Behind closed doors NATO generals continue to fine tune the ‘executability’ of regional war-fighting plans

The 2023 NATO Military Committee Conference  took place on 16-17 September in Oslo, Norway, with representatives from member countries (the Chiefs of Defence) gathering to take forward the decisions taken at the Vilnius Summit in July 2023. In Vilnius, NATO leaders approved a ‘family’ of Regional Plans – geographically specific plans covering the Atlantic and European Arctic, the Baltic region and central Europe, and the Mediterranean and Black Sea – that are designed to deter and defend against the two threats described in the 2022 NATO Strategic Concept and the NATO Military Strategy: Russia and terrorist groups.

Although the Strategic Concept has been published by NATO, the Military Strategy and Regional Plans remain classified. With NATO looming ever larger as a major actor in global affairs, the lack of transparency that characterises these long-range military planning processes poses a serious challenge to democratic oversight. Once again, key takeaways from the conversations by the generals in Oslo were shrouded in secrecy. None of the sessions were open to the public or media, and few details were made publicly available. The Chiefs of Defence addressed how to make the Regional Plans “fully executable”, including with:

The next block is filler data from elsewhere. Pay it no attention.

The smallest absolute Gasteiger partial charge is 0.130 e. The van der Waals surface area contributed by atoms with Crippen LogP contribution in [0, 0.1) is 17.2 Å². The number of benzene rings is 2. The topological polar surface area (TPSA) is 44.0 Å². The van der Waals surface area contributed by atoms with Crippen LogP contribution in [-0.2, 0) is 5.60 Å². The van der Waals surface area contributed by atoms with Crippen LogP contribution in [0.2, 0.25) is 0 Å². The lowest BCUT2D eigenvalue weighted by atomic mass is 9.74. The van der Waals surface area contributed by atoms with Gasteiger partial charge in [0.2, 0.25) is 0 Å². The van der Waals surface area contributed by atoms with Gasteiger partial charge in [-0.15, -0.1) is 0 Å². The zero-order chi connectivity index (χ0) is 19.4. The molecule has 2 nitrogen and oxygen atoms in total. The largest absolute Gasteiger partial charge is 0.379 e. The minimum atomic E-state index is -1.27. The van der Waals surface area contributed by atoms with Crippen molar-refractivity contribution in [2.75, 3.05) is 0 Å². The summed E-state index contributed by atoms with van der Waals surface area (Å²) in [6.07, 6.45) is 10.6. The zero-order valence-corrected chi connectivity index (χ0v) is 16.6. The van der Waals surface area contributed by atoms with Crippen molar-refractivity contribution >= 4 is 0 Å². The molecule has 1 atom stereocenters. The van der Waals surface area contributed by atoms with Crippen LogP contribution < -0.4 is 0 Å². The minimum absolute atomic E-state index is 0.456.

• More troops on higher readiness;
  • Capability building and development;
  • Adaptation of NATO's command and control structures;
  • More enablement (logistics, host nation support, maintenance, replenishment and prepositioning of stocks, military mobility); and
  • More collective defence training and exercising.

Proper parliamentary scrutiny is needed to ensure that the decision-making processes are clear, that the people taking decisions are held accountable for those decisions and to ensure that there are opportunities for national parliaments to influence and improve the plans.

Read more in the attached pdf.